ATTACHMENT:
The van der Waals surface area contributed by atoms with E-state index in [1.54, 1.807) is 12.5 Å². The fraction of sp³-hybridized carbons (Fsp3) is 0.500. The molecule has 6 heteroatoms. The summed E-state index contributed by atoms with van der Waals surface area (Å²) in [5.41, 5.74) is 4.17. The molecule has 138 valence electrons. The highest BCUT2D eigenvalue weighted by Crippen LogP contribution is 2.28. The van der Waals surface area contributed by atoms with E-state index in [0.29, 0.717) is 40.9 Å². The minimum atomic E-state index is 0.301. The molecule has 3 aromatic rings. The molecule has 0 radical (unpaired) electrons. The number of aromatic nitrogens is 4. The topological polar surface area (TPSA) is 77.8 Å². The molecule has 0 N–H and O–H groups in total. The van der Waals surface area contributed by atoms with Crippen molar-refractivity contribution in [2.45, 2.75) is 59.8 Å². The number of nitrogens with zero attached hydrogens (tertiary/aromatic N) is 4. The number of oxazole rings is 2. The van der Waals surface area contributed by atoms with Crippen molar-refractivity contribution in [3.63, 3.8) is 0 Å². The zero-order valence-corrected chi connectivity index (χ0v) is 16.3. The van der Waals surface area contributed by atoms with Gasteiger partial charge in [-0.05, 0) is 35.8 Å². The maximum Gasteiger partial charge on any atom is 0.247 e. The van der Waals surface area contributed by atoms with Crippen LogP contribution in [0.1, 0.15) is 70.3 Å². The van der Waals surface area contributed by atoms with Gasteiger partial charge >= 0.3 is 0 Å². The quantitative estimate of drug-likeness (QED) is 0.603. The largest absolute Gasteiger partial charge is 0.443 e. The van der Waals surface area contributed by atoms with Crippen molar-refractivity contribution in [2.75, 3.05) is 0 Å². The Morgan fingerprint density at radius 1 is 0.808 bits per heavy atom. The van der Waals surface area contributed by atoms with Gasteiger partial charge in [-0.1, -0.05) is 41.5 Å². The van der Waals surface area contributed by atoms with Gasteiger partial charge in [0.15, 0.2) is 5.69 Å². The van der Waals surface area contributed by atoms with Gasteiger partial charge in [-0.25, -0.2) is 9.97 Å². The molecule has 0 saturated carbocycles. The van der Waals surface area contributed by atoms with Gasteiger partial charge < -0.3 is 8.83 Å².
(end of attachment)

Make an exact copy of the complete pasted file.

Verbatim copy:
The van der Waals surface area contributed by atoms with E-state index in [1.54, 1.807) is 12.5 Å². The fraction of sp³-hybridized carbons (Fsp3) is 0.500. The molecule has 6 heteroatoms. The summed E-state index contributed by atoms with van der Waals surface area (Å²) in [5.41, 5.74) is 4.17. The molecule has 138 valence electrons. The highest BCUT2D eigenvalue weighted by Crippen LogP contribution is 2.28. The van der Waals surface area contributed by atoms with E-state index in [0.29, 0.717) is 40.9 Å². The minimum atomic E-state index is 0.301. The molecule has 3 aromatic rings. The molecule has 0 radical (unpaired) electrons. The number of aromatic nitrogens is 4. The topological polar surface area (TPSA) is 77.8 Å². The molecule has 0 N–H and O–H groups in total. The van der Waals surface area contributed by atoms with Crippen molar-refractivity contribution in [2.45, 2.75) is 59.8 Å². The number of nitrogens with zero attached hydrogens (tertiary/aromatic N) is 4. The number of oxazole rings is 2. The van der Waals surface area contributed by atoms with Crippen molar-refractivity contribution in [3.63, 3.8) is 0 Å². The zero-order valence-corrected chi connectivity index (χ0v) is 16.3. The van der Waals surface area contributed by atoms with Gasteiger partial charge in [-0.05, 0) is 35.8 Å². The maximum Gasteiger partial charge on any atom is 0.247 e. The van der Waals surface area contributed by atoms with Crippen LogP contribution in [0.1, 0.15) is 70.3 Å². The van der Waals surface area contributed by atoms with Gasteiger partial charge >= 0.3 is 0 Å². The quantitative estimate of drug-likeness (QED) is 0.603. The largest absolute Gasteiger partial charge is 0.443 e. The van der Waals surface area contributed by atoms with Crippen molar-refractivity contribution in [2.75, 3.05) is 0 Å². The Morgan fingerprint density at radius 1 is 0.808 bits per heavy atom. The van der Waals surface area contributed by atoms with Gasteiger partial charge in [-0.1, -0.05) is 41.5 Å². The van der Waals surface area contributed by atoms with Gasteiger partial charge in [0.15, 0.2) is 5.69 Å². The van der Waals surface area contributed by atoms with Gasteiger partial charge in [-0.25, -0.2) is 9.97 Å². The molecule has 0 saturated carbocycles. The van der Waals surface area contributed by atoms with Gasteiger partial charge < -0.3 is 8.83 Å².